The Broken road
by Lindsay Stanberry-Flynn
Ollie’s life is in crisis. Estranged from his father when he refuses to take over the family hotel, his artistic career is floundering, and his marriage is under strain. His wife, Jess, blames him, but is she as innocent as she appears?
Louise, Ollie’s sister, takes on the hotel in his absence, testing her emotional fragility to the limit. She knows her father considers her to be second best, and her husband is hostile to her new role.
As the action moves between London, Plymouth and Venice, the family implodes under the weight of past betrayals, leading to a nail-biting, fast-paced climax.
In another emotionally compelling novel from the award-winning Lindsay Stanberry-Flynn, the complex ties that both bind us to family and drive us apart are laid bare. Can Ollie heal the fault-lines before it’s too late? Above all, can he salvage his relationship with his young daughter, Flo, before tragedy strikes?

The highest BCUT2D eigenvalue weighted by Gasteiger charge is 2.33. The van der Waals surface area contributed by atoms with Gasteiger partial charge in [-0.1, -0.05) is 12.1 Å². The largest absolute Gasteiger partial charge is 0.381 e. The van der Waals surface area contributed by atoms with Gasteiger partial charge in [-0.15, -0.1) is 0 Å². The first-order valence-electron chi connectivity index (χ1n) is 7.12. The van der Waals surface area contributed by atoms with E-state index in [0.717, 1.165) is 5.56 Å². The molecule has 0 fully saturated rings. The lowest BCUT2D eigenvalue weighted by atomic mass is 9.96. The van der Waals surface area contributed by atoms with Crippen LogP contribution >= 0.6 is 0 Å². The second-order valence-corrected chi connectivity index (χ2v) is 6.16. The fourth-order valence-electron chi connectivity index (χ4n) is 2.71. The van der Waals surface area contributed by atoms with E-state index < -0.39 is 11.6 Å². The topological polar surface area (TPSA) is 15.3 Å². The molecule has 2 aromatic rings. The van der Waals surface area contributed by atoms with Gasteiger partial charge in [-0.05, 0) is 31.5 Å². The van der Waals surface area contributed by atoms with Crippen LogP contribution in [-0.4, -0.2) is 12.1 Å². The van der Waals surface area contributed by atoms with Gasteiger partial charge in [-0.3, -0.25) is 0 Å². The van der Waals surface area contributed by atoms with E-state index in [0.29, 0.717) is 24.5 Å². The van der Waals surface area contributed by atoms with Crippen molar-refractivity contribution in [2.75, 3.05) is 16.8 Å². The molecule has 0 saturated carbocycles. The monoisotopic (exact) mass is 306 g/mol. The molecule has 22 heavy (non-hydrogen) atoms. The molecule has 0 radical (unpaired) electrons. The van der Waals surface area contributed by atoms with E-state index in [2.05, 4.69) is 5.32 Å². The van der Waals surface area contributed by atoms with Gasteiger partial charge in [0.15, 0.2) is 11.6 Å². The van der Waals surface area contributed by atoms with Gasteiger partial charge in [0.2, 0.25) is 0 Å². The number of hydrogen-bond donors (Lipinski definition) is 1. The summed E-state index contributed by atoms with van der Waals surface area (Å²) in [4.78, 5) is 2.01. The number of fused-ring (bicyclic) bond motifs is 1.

This book is the story of a dysfunctional family. At the heart is the family hotel in Plymouth, which is the life-blood of Oliver and Louise’s father. He desperately wants his son Oliver to take over the hotel, but Oliver has no inclination towards hotel management. He is an artist and despite not having much success at the moment, it is what he loves.
Louise, Oliver’s sister, however, would dearly love to take over the hotel, and is far better suited to it. If her father could just see it she is more like him than Oliver will ever be. But their father has a traditional mindset, and his son must inherit.
Both Oliver and Louise have more troubles than just their father and the hotel, as both their personal lives are intermingled and in crisis, thanks to an incident that occurred a few years earlier.
The characters of Oliver and Louise are very well done. Both have suffered heartbreak and have come through. but both still have people in their lives who let them down, whether that be partners or parents or both.
Lindsay Stanberry-Flynn shows what a mess families can be. However they look from the outside there is more often than not inner turmoil that can be overwhelming.
This is a good story with the characters’ crises tumbling one after the other. Once or twice it was a little predictable and I had to suspend my disbelief, but I didn’t mind doing that as the story more than kept me engaged and I always wanted to know what was going to happen.
The book is set between London, Plymouth and Venice and the author gives a really strong sense of place. I especially loved the feel of Venice, one of my favourite places.
A good read that I would recommend.